Now that it’s becoming prohibitively expensive to truly be among the fastest players in the low-latency space, firms are finally realizing that trading isn’t a 100-meter sprint, but more of a “tough mudder,” and that speed alone isn’t a sustainable differentiator unless it’s accompanied by strategy.
Low latency isn’t a strategy; it’s an enabler of strategies. It makes you faster, not better. And over recent years, it has become the liquid courage of high-frequency traders, convincing some that they get smoother and smarter with every swig of latency they can drain from the glass, and that they can pick up any cute trade hanging out on the exchange book.
But now, firms are examining the rising costs of achieving low latency, especially in light of the need to spend elsewhere, on items such as improving data governance—an area where 67 percent of investment managers have weak processes in place, according to a new survey from benchmark data provider Rimes Technologies, conducted by consultancy InvestIT.
Hence, firms are more closely scrutinizing the role of latency—and how effective it delivers returns. And as it becomes harder to improve headline speed, the industry will step up its focus on other areas related to latency, said Azul Systems CTO Gil Tene, at the recent Inside Market Data Chicago conference, such as measuring and improving variability and predictability—something that CME Group is currently focusing on. Indeed, a whole industry has built up over the years around monitoring latency and jitter—though according to Peter Lankford, director of the Securities Technology Analysis Center, who presented at last week’s Buy-Side Technology conference in New York, many firms aren’t happy with the results and lack confidence in their levels of time synchronization.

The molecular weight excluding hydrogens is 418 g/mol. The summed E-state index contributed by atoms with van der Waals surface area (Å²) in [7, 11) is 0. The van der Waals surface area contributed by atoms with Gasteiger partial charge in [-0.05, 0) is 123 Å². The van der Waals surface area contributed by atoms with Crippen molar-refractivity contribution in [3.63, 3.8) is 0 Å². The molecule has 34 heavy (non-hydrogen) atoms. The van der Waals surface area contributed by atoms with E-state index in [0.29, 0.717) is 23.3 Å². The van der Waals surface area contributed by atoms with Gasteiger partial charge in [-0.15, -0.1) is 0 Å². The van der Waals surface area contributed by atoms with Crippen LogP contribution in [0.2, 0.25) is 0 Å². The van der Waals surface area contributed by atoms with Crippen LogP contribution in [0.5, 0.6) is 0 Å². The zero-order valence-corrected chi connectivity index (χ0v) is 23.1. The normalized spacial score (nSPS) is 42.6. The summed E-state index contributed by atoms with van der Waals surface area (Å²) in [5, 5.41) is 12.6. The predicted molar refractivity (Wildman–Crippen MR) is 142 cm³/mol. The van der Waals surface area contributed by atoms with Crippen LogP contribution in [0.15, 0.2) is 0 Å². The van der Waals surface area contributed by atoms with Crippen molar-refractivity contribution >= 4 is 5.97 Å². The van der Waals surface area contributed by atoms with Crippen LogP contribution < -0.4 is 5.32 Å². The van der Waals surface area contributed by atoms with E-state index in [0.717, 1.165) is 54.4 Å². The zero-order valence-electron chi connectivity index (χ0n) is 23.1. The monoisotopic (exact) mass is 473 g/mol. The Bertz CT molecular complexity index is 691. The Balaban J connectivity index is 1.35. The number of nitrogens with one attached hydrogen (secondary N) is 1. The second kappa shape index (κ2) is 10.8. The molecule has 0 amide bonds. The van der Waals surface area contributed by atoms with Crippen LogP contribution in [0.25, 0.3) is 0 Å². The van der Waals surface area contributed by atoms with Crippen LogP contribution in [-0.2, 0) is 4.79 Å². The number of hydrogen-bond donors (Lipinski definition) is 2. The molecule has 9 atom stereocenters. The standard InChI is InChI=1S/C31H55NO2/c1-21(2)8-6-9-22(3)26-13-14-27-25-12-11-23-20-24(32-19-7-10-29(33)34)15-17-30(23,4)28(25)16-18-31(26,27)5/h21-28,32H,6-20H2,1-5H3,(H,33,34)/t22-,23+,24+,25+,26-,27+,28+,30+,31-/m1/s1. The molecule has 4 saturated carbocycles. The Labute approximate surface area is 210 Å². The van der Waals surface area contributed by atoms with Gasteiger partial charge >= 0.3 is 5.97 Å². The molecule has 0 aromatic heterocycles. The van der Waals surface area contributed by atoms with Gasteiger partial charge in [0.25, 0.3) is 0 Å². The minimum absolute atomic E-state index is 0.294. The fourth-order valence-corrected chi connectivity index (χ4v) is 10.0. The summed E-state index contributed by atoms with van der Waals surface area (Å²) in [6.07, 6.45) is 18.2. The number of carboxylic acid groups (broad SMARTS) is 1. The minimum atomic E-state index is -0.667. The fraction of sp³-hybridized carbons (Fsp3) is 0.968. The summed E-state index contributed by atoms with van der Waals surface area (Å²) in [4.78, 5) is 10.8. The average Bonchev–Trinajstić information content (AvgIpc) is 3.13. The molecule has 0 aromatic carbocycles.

Think of these efforts as tuning a high-powered engine. Low latency is like having the fastest engine, but a car also needs fast chassis and aerodynamic design, as well as a team boss to decide race strategy, a pit crew to change tires—ever-more important as algorithms’ lifespans get shorter and must be replaced more frequently—not to mention a driver who can execute the race strategy. Because races aren’t just won in a drag race on the straightaway, they’re won through teamwork, racecraft, and—just as in trading—the ability to spot opportunities and enter and exit positions to haul yourself up to the top spot ahead of the competition.
“It doesn’t matter how fast I am if someone makes a better decision around quantifying the markets and trades 30 seconds before me—your strategy is the best way to get faster, not hardware,” said Peter Nabicht, chief technology officer of Allston Trading at IMD Chicago.
Of course, if you can trade 30 seconds before a rival, you aren’t chasing ticks, but rather reading the trends: something that those with longer time horizons—from intraday to days, weeks or months—are well accustomed to.
Latency-sensitive firms that can’t stomach those horizons will likely move from a narrow focus on latency to looking at latency across every component of the data and trading process. For example, says Rob Walker, chief technology officer at FPGA-based feed handler vendor xCelor, “We work with clients to understand their problems—there’s no sense in using an FPGA card that saves microseconds if you are getting data in a way that introduces milliseconds.”
In short, low latency isn’t cheap and isn’t easy, but isn’t going away, either—instead becoming a basic requirement of trading, in the same way as order management systems and connectivity. Those prepared to settle for “good-enough” latency will expect more capabilities at the same low speeds, just as xCelor is shortening switching times of Altera hardware, to enable it to perform normalization processes on data that would previously have added extra latency. Going forward, it won’t be the raw speed, but how much you can do within those timeframes, that will make a difference.